Greg LeMond grew up living an active, outdoor life. ….as hiking, hunting, skiing and fly fishing were boyhood pastimes…..where the ranch country of the Sierra Nevada mountain range lent itself to such pursuits. A hyperactive youngster, LeMond believes these outdoor activities helped keep him out of trouble…..“I was a boy who just could not sit still. I had trouble focusing in school. Parents and educators then did not have the skill set to diagnose and cope with what we know now was a classic case of Attention Deficit Hyperactivity Disorder (ADHD). ADHD certainly was not the frequently medicated childhood disease it is today. My triumph over the symptoms was found atop two thin tires over many dusty miles.” Said LeMond….”That’s one of the traits. It’s the inability to sit down [and listen] to something you are not really interested in and absorb it. If they are interested in it, people with ADD excel in really good ways. When I got into cycling I would say the sport itself took a fog off my brain. I was able to absorb stuff I read. It changed my life.”
LeMond is a longtime vocal opponent of performance-enhancing drug use. He first spoke on-record against doping in cycling after winning the 1989 Tour de France. LeMond received intense criticism in 2001 when he publicly expressed doubts about the legitimacy of Lance Armstrong’s Tour success after learning of his relationship with Dr. Michele Ferrari. His outspokenness placed him in the center of the anti-doping controversy. LeMond has consistently questioned the relationship between riders and unethical sports doctors like Ferrari…. and has pointed out that doping products ultimately victimize the professional cyclists who make use of them. Said LeMond: “When I speak out about doping people could translate it and think it was about the riders. Actually I feel like I am an advocate for the riders. I look at them as being treated like lab rats that are test vehicles for the doctors. The doctors, the management, the officials, they’re the ones that have corrupted riders. The riders are the only ones that pay the price.”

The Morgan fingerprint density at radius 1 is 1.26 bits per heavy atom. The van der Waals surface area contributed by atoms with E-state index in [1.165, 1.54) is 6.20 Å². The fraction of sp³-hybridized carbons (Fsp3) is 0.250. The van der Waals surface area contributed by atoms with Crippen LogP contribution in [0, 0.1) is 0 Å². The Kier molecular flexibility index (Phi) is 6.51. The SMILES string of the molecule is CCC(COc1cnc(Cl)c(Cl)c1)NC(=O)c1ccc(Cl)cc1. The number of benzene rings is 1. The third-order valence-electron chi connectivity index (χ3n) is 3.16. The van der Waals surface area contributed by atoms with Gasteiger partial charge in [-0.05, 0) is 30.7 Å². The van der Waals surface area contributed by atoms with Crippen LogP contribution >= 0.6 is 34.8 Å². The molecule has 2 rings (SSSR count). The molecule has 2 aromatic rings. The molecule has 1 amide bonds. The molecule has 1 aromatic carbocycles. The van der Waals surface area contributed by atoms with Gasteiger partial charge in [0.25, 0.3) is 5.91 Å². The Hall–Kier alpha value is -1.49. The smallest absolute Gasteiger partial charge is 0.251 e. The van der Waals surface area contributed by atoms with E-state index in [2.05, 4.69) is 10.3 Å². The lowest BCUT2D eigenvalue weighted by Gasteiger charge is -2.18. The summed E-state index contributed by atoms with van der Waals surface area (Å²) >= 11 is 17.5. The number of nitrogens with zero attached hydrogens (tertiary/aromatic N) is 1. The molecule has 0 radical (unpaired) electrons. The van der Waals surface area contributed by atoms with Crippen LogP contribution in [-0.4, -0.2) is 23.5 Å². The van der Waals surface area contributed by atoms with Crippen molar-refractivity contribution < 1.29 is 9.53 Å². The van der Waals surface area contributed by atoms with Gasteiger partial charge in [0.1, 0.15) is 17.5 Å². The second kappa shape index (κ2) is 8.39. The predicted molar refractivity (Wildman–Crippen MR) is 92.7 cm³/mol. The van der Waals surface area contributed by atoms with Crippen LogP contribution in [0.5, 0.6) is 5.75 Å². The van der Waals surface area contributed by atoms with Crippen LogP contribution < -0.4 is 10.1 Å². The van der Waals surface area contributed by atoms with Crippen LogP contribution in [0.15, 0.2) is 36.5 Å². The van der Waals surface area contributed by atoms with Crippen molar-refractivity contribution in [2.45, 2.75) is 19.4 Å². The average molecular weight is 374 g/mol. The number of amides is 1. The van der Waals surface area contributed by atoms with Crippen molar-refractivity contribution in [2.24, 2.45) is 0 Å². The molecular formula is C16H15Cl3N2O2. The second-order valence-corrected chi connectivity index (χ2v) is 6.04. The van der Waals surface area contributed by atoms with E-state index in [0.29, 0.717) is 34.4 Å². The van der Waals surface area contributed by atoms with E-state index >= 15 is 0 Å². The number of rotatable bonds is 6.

Bernard Hinault never tested positive for performance-enhancing drugs during his professional career…. and neither was he implicated in any doping practices…..however, he did lead a riders’ protest during a criterium race in Callac in 1982 against the sudden introduction of doping controls. He was handed a one-month suspended ban and fined….although the penalty was never enforced.
Hinault has been outspoken about several prominent doping cases in the past years. In 2013, he heavily criticized French senators for revealing the results of tests conducted in 2004 on samples from the 1998 Tour de France….as he called the initiative “bullshit” and urged lawmakers “to stop bringing out the dead”….and claiming they “want to kill the Tour”…..when in the same year, he reacted to comments made by Lance Armstrong, a rider stripped of seven Tour victories due to doping offenses…..as Armstrong suggested that it would be impossible to win the Tour de France without performance enhancing substances. To counter this claim, Hinault replied….“He must not know what it was like to ride without doping.”….to which Armstrong later clarified that he had spoken about the time when he was riding from 1999 to 2005.